The possibility of diversifying idiosyncratic shocks to a system of economic agents (be it in a village economy context or an industrial context with firms interlinked in a supply network) has been a problem much researched in the discipline of economics. Some standard solutions to this problem take the form of risk-sharing arrangements across space and time, using financial as well as non-financial mechanisms (payment-in-kind). For instance, one celebrated paper in development economics discusses this problem for two villages in India, facing weather shocks at different times of the year.
Marriage-based ties between these regions can ensure the transfer of resources from the unperturbed village to the one facing the negative shock. However, diversification of shocks to a system when all the agents are simultaneously exposed to it to the same quantum is a different matter altogether. That not all risks that we face in a modern economy can be diversified is a theme explored in the standard Capital Asset Pricing model in finance that is the building block for diversification of financial assets in a portfolio to manage these different classes of risks.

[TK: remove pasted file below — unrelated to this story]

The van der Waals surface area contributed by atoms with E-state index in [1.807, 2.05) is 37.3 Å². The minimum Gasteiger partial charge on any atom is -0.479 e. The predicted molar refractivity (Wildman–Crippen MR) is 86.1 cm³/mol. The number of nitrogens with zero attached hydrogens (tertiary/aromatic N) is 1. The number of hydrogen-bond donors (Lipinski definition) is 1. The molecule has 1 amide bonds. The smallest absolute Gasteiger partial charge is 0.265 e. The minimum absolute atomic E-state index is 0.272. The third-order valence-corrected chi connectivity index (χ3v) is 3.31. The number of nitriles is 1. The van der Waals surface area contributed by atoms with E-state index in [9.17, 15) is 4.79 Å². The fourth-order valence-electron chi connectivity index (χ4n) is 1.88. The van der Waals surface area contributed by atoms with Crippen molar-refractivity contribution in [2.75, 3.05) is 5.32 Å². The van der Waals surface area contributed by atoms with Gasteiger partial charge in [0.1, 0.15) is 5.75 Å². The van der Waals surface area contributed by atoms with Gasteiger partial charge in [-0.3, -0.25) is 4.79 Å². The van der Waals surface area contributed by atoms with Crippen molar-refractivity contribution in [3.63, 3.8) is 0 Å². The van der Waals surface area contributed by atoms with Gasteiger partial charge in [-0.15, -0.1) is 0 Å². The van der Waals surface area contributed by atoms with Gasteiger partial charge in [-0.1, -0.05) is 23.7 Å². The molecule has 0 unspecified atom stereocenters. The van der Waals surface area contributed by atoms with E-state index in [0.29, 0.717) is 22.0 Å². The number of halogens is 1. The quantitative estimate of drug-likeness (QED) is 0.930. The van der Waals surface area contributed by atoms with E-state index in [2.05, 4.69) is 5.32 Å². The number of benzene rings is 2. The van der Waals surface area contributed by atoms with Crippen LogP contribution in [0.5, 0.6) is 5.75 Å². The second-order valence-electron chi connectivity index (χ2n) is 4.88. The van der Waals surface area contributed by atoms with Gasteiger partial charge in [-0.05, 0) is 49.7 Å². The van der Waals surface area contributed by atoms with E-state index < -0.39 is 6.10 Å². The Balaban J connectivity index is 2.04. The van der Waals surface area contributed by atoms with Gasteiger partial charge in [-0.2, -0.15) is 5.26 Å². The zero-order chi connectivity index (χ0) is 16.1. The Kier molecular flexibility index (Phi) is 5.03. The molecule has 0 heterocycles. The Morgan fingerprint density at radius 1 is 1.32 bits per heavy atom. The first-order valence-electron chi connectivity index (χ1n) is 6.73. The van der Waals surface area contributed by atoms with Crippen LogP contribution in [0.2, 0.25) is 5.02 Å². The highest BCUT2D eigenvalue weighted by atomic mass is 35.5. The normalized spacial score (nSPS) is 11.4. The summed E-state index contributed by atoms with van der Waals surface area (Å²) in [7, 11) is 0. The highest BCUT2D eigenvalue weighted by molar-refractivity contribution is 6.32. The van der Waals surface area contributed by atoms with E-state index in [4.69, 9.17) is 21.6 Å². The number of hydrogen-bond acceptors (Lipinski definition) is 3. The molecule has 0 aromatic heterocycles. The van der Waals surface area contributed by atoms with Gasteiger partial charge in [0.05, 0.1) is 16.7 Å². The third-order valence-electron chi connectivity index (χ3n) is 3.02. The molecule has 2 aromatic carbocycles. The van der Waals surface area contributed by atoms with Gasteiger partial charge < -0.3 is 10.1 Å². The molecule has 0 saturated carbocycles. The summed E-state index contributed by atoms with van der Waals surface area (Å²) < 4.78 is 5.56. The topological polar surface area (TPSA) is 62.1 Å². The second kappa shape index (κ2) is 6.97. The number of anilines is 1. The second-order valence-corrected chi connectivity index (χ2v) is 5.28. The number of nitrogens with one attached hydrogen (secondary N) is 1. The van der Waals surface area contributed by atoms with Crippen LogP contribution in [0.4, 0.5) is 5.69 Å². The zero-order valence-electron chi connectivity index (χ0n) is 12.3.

When it comes to theorizing about human behaviour regarding coordination on issues that go beyond personal vested interests, different branches of game theory have contributed theoretically and experimentally for some time to deepen our understanding. The standard coordination problem among economic agents in the Prisoner’s Dilemma game is pertinent. The equilibrium of interest here is whether it is possible to achieve the coordinated outcome of neither suspect confessing.
However, the instantaneous version of the game has a pessimistic outcome: both suspects confess. The lack of trust between the agents drives this result. However, this pessimism is seen to be not very robust to minor changes in the environment in which we discuss the problem. A larger relaxation to the environment, such as the repeated version of the game of the one-shot game, sees much higher possibilities of sustaining the coordinated outcome. At least, experimental evidence regarding this game, enacted in controlled environments allowing communication or repeated interaction, shows no reason to be tied to a result of impossibility of coordination among selfishly motivated economic agents. Similarly, in the Battle-of-the-Sexes game, the coordination is certain, just that the one-shot game structure is unable to predict which form that coordination will take.